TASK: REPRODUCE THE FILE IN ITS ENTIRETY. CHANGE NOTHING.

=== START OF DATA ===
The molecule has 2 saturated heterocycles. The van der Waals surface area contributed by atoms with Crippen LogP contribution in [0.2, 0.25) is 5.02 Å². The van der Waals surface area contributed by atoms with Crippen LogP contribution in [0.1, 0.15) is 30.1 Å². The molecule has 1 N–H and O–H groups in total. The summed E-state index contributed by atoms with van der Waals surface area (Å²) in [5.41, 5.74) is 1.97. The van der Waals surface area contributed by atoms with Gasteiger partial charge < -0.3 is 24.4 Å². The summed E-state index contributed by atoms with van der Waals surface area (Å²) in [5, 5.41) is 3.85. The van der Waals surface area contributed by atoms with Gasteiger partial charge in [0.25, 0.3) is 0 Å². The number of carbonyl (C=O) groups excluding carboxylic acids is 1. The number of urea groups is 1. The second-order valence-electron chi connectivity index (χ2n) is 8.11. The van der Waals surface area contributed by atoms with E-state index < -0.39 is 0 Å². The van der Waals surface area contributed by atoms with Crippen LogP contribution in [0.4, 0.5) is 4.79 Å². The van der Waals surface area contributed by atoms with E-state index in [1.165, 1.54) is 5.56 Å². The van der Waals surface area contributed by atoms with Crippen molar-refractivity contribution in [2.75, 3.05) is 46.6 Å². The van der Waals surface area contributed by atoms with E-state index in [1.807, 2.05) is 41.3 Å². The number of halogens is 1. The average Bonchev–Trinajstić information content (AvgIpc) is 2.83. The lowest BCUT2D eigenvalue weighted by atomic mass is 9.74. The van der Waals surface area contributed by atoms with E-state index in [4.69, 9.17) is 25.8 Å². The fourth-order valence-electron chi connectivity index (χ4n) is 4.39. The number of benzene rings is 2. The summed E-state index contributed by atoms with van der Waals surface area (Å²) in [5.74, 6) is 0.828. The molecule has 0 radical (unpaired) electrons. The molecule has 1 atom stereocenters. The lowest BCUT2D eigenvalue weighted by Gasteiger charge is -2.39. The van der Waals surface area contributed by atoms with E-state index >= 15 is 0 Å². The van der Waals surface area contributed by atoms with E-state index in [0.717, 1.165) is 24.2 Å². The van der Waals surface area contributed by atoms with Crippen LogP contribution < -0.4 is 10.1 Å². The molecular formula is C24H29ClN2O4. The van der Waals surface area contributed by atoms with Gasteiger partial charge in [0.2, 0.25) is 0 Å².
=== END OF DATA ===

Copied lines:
The molecule has 2 saturated heterocycles. The van der Waals surface area contributed by atoms with Crippen LogP contribution in [0.2, 0.25) is 5.02 Å². The van der Waals surface area contributed by atoms with Crippen LogP contribution in [0.1, 0.15) is 30.1 Å². The molecule has 1 N–H and O–H groups in total. The summed E-state index contributed by atoms with van der Waals surface area (Å²) in [5.41, 5.74) is 1.97. The van der Waals surface area contributed by atoms with Gasteiger partial charge < -0.3 is 24.4 Å². The summed E-state index contributed by atoms with van der Waals surface area (Å²) in [5, 5.41) is 3.85. The van der Waals surface area contributed by atoms with Gasteiger partial charge in [0.25, 0.3) is 0 Å². The number of carbonyl (C=O) groups excluding carboxylic acids is 1. The number of urea groups is 1. The second-order valence-electron chi connectivity index (χ2n) is 8.11. The van der Waals surface area contributed by atoms with E-state index < -0.39 is 0 Å². The van der Waals surface area contributed by atoms with Crippen LogP contribution in [0.4, 0.5) is 4.79 Å². The van der Waals surface area contributed by atoms with E-state index in [1.165, 1.54) is 5.56 Å². The van der Waals surface area contributed by atoms with Crippen molar-refractivity contribution in [2.75, 3.05) is 46.6 Å². The van der Waals surface area contributed by atoms with E-state index in [1.807, 2.05) is 41.3 Å². The number of halogens is 1. The average Bonchev–Trinajstić information content (AvgIpc) is 2.83. The lowest BCUT2D eigenvalue weighted by atomic mass is 9.74. The van der Waals surface area contributed by atoms with E-state index in [4.69, 9.17) is 25.8 Å². The fourth-order valence-electron chi connectivity index (χ4n) is 4.39. The number of benzene rings is 2. The summed E-state index contributed by atoms with van der Waals surface area (Å²) in [5.74, 6) is 0.828. The molecule has 0 radical (unpaired) electrons. The molecule has 1 atom stereocenters. The lowest BCUT2D eigenvalue weighted by Gasteiger charge is -2.39. The van der Waals surface area contributed by atoms with E-state index >= 15 is 0 Å². The van der Waals surface area contributed by atoms with E-state index in [0.717, 1.165) is 24.2 Å². The van der Waals surface area contributed by atoms with Crippen LogP contribution < -0.4 is 10.1 Å². The molecular formula is C24H29ClN2O4. The van der Waals surface area contributed by atoms with Gasteiger partial charge in [0.2, 0.25) is 0 Å².